The countries that are accelerating the fastest (inst_roc_delta) are poor little Andorra, San Marino, Iceland, Spain, and then the trio of states NY, Vermont, and Louisiana. As you can see, even a small number of deaths in a country or state with a low population, can contribute to a big change in the instantaneous slope.

So… takeaway. Deaths in New York, Vermont, and Louisiana are increasing quickly, but are still well below the rates per 1000 people that we’re seeing in Spain, Italy, France, Iran, and even Switzerland (who is also well below the rates of those other hard-hit countries). The point may well be that things will eventually equalize across the world and these numbers will align. Or it may well be that some regions will remain lucky and will be up to 10x less hit with deaths than neighboring countries. It’s hard to tell right now, so we’ll keep watching.

COVID-19 Update: More on the Impact of Latitude

Still wondering if the Latitude effect on COVID-19 is real or just coincidental. I have shown the below chart a few times. In it, you can see that over 90% of the world’s cases have occurred in the band between 30 and 60 N. Latitude.

I have noticed, however, another effect that is interesting. The cases in the more Northern region of this band (between 50 and 60 N. Latitude) seem to have similar numbers of cases, but with far fewer deaths. I looked through the data and built tables and charts to see if this observation was true. Below, you can see a simple bar chart with these results. All the numbers are normalized by 1000 population, which takes into account the fact that the population in the range from 30 to 40 degrees N. Latitude is just over 3x larger than the population in the range from 40 to 50 degrees. Therefore, this chart shows us that per 1000 people, the number of cases in both of these ranges is nearly equal (about .23 cases per 1000 people). HOWEVER, the normalized death rate in 30 to 40 is 3x larger than it is in 40 to 50 (or any other 10 degree range of latitudes for that matter). See the bar chart below and the table in the next block down if you prefer looking at numbers. I think these numbers tell us that — for now at least — this trend is real.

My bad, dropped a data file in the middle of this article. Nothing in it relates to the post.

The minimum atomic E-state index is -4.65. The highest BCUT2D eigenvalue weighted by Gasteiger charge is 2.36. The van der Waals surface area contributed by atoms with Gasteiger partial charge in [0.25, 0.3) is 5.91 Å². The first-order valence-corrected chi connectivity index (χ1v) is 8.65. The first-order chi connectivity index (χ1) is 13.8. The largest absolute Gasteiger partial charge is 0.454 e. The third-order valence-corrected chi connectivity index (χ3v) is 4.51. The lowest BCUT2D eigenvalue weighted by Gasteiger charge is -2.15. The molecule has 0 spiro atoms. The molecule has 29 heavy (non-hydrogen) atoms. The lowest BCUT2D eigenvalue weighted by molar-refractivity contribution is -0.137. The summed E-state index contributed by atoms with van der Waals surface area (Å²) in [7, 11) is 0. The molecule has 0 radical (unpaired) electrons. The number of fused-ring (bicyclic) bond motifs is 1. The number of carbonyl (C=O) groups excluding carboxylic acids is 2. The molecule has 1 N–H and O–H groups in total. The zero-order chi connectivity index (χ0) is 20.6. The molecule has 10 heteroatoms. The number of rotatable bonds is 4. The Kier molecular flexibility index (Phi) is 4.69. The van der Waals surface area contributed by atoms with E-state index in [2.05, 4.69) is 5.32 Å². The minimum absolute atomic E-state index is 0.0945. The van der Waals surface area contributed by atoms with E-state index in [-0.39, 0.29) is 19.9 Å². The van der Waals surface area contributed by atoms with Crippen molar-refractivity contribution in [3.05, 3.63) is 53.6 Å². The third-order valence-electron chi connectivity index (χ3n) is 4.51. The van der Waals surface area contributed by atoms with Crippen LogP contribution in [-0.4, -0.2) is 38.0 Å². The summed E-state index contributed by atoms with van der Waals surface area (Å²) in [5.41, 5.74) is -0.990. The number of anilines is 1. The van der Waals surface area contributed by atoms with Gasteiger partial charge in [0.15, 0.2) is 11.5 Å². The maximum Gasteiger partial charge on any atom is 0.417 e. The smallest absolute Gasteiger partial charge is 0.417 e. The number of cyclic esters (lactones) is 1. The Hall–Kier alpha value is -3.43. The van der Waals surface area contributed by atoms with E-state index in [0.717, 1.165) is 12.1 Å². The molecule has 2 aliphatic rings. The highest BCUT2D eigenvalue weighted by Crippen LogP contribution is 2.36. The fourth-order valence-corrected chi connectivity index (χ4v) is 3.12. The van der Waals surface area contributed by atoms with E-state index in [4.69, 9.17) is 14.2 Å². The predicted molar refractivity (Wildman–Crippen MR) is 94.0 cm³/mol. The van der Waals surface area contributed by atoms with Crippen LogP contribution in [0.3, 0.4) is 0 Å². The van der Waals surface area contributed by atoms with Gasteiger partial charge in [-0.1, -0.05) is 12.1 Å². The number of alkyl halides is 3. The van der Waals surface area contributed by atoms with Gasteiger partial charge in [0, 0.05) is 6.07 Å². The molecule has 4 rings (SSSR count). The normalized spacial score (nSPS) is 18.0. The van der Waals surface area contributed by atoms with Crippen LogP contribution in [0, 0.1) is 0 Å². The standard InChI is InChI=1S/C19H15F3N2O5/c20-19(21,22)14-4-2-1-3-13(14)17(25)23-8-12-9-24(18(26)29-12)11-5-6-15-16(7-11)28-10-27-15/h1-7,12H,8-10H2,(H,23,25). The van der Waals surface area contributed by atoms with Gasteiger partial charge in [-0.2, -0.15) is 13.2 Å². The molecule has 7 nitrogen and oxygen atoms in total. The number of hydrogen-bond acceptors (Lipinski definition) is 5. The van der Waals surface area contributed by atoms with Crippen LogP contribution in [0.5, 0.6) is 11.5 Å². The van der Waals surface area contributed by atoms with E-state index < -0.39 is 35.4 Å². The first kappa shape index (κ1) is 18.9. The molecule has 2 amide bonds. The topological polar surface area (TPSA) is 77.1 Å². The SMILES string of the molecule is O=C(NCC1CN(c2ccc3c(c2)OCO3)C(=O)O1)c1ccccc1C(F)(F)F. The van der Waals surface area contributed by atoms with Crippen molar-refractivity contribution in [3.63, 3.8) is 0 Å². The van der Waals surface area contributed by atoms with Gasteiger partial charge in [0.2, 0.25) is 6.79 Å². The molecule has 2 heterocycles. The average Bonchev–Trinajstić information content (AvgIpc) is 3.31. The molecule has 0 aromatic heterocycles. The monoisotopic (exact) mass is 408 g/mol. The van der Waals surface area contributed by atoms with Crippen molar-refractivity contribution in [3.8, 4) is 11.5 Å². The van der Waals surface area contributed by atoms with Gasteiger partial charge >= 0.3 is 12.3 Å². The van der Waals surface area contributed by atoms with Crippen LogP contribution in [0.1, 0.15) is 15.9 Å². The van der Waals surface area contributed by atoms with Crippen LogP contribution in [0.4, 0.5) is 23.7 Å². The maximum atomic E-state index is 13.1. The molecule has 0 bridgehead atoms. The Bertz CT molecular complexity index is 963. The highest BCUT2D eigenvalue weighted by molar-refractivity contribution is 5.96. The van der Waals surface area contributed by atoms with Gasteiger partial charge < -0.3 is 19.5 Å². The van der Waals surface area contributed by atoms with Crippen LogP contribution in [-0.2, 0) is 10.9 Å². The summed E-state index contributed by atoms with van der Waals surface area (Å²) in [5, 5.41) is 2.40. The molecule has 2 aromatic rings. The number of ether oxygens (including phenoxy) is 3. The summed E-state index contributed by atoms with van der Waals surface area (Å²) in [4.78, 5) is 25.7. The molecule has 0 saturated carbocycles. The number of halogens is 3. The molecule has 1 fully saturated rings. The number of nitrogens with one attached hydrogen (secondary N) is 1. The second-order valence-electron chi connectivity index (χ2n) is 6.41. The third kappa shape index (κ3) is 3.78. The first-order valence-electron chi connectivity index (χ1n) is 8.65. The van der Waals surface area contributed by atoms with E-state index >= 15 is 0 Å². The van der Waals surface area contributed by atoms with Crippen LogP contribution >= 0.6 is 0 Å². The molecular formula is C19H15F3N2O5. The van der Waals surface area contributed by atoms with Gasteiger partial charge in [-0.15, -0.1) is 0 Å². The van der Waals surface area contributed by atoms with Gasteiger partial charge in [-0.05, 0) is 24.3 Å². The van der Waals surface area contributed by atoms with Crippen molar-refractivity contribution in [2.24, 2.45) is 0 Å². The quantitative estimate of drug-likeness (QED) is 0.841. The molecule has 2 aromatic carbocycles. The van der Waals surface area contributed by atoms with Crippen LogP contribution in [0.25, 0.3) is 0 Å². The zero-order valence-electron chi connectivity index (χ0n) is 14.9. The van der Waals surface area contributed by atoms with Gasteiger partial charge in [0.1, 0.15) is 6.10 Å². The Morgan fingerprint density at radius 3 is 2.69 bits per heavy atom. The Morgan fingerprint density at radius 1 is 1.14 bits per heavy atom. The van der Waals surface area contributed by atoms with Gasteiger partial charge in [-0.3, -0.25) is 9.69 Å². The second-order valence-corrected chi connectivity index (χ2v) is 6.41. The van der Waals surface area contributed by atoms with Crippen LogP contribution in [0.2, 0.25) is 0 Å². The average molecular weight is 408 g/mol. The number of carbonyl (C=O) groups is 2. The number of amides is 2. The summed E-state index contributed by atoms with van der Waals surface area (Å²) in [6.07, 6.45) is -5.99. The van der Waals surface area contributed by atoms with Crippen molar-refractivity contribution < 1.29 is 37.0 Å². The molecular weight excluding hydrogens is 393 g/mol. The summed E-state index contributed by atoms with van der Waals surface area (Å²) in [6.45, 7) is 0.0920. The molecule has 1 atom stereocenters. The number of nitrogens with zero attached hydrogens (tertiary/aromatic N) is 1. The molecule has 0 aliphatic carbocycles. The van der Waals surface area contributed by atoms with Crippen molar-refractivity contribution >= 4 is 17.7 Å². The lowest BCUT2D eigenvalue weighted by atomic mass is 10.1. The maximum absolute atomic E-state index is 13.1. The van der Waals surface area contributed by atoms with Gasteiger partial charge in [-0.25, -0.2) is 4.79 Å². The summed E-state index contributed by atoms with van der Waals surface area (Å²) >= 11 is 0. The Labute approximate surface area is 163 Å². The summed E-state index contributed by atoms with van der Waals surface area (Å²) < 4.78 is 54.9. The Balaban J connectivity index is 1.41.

Why might this effect exist? It could be just coincidence… large numbers of countries with aged populations between 30 and 40 N. Latitude? Other factors that amplify the outbreak? Societal factors in the Northern latitudes that enable better social distancing? I have no idea, but am very interested to see if this trend holds.

COVID-19 Update: Comparison of Iceland and San Marino Hospitalization Rates

Today’s numbers are out and we see a new spiking (small) country, San Marino. San Marino (SMR) is a small micro-country fully surrounded by Italy. It shares much of it’s culture with Italy, and is also near the Northern part of Italy where the COVID-19 outbreak started.

It is a very small country, with a population just north of 33,000. To date, they have 187 cases and 21 deaths. This results in nearly 5 active cases per 1000 people and 0.6 deaths per thousand. Their death to confirmed case ratio is 12%, which is extremely high.

The above chart also brings to mind the case of Iceland (ISL), who has one of the larger numbers for COVID-19 cases per 1000. Part of this is because Iceland has created a strategic sampling approach for COVID-19 so they can find out where it is hitting hardest and triage quickly. This article gives us more of the story too…

Fifty-six individuals have recovered from COVID-19, 9,013 individuals are currently in quarantine (681 are in isolation), 2,096 individuals have completed quarantine, and 15 individuals are currently in the hospital diagnosed with COVID-19, two in intensive care, and one in a ventilator. A total of 11,727 tests have been administered. Of those diagnosed with COVID-19 in Iceland, two have died.

This is interesting in light of the chart below, which shows that Iceland’s Confirmed Cases are equal to 70% of the number of hospital beds in the country. But from the data above, only 15 of the ~700 diagnosed people are in the hospital. Because Iceland was randomly testing, they seem to have been able to keep people in quarantine and out of the hospital. This is basically the opposite of the Italy and San Marino experiences. According to the San Marino ministry of health (big kudos to Googles Italian to English translator!), 41% of their confirmed cases are hospitalized (0.2% of their entire population). For comparison, Iceland’s rate of hospitalization is just 2.3% of their confirmed cases and 0.004% of their total population.

Conclusion: This might confirm the strategy of America’s CDC (at least their recent strategy) of “flattening the curve” to spread the infection out and keep the numbers low in the hospitals. But it also makes the STRONG CASE for randomized testing to identify and mitigate more quickly.

COVID-19: Data Normalized by Population 3/23/2020

Much of the results I’ve been showing in the last few days has been total counts of cases, deaths, etc., usually by country or state. Yesterday i decided that there’s probably enough data at this point to evaluate whether all the counts should be normalized by the country’s population.